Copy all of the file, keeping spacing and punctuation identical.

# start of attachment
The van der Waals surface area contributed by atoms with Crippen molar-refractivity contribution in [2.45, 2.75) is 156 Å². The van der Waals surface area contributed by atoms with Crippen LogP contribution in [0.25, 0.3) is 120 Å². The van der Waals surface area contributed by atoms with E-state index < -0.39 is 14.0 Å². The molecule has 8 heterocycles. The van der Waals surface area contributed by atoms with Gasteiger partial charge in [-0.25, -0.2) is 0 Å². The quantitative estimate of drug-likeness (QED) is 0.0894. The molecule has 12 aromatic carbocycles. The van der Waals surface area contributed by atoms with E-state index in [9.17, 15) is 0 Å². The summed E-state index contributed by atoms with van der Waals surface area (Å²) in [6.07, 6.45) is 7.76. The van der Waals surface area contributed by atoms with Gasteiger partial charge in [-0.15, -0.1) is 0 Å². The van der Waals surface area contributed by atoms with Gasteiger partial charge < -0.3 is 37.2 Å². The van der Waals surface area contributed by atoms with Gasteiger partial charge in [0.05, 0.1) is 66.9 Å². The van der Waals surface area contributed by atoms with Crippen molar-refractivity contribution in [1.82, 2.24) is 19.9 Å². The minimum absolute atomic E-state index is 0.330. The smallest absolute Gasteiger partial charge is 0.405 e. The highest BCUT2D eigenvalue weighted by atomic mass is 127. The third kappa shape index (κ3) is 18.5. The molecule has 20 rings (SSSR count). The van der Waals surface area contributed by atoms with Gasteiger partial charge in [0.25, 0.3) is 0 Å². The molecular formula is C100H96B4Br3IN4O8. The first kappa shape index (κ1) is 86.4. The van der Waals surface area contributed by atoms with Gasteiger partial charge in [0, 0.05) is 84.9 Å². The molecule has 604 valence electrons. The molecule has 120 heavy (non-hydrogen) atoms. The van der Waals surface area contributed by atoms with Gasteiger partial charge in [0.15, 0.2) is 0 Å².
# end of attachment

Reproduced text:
The van der Waals surface area contributed by atoms with Crippen molar-refractivity contribution in [2.45, 2.75) is 156 Å². The van der Waals surface area contributed by atoms with Crippen LogP contribution in [0.25, 0.3) is 120 Å². The van der Waals surface area contributed by atoms with E-state index < -0.39 is 14.0 Å². The molecule has 8 heterocycles. The van der Waals surface area contributed by atoms with Gasteiger partial charge in [-0.25, -0.2) is 0 Å². The quantitative estimate of drug-likeness (QED) is 0.0894. The molecule has 12 aromatic carbocycles. The van der Waals surface area contributed by atoms with E-state index in [9.17, 15) is 0 Å². The summed E-state index contributed by atoms with van der Waals surface area (Å²) in [6.07, 6.45) is 7.76. The van der Waals surface area contributed by atoms with Gasteiger partial charge in [-0.15, -0.1) is 0 Å². The van der Waals surface area contributed by atoms with Gasteiger partial charge < -0.3 is 37.2 Å². The van der Waals surface area contributed by atoms with Gasteiger partial charge in [0.05, 0.1) is 66.9 Å². The van der Waals surface area contributed by atoms with Crippen molar-refractivity contribution in [1.82, 2.24) is 19.9 Å². The minimum absolute atomic E-state index is 0.330. The smallest absolute Gasteiger partial charge is 0.405 e. The highest BCUT2D eigenvalue weighted by atomic mass is 127. The third kappa shape index (κ3) is 18.5. The molecule has 20 rings (SSSR count). The van der Waals surface area contributed by atoms with Gasteiger partial charge in [0.25, 0.3) is 0 Å². The molecular formula is C100H96B4Br3IN4O8. The first kappa shape index (κ1) is 86.4. The van der Waals surface area contributed by atoms with Gasteiger partial charge in [0, 0.05) is 84.9 Å². The molecule has 604 valence electrons. The molecule has 120 heavy (non-hydrogen) atoms. The van der Waals surface area contributed by atoms with Gasteiger partial charge in [0.15, 0.2) is 0 Å².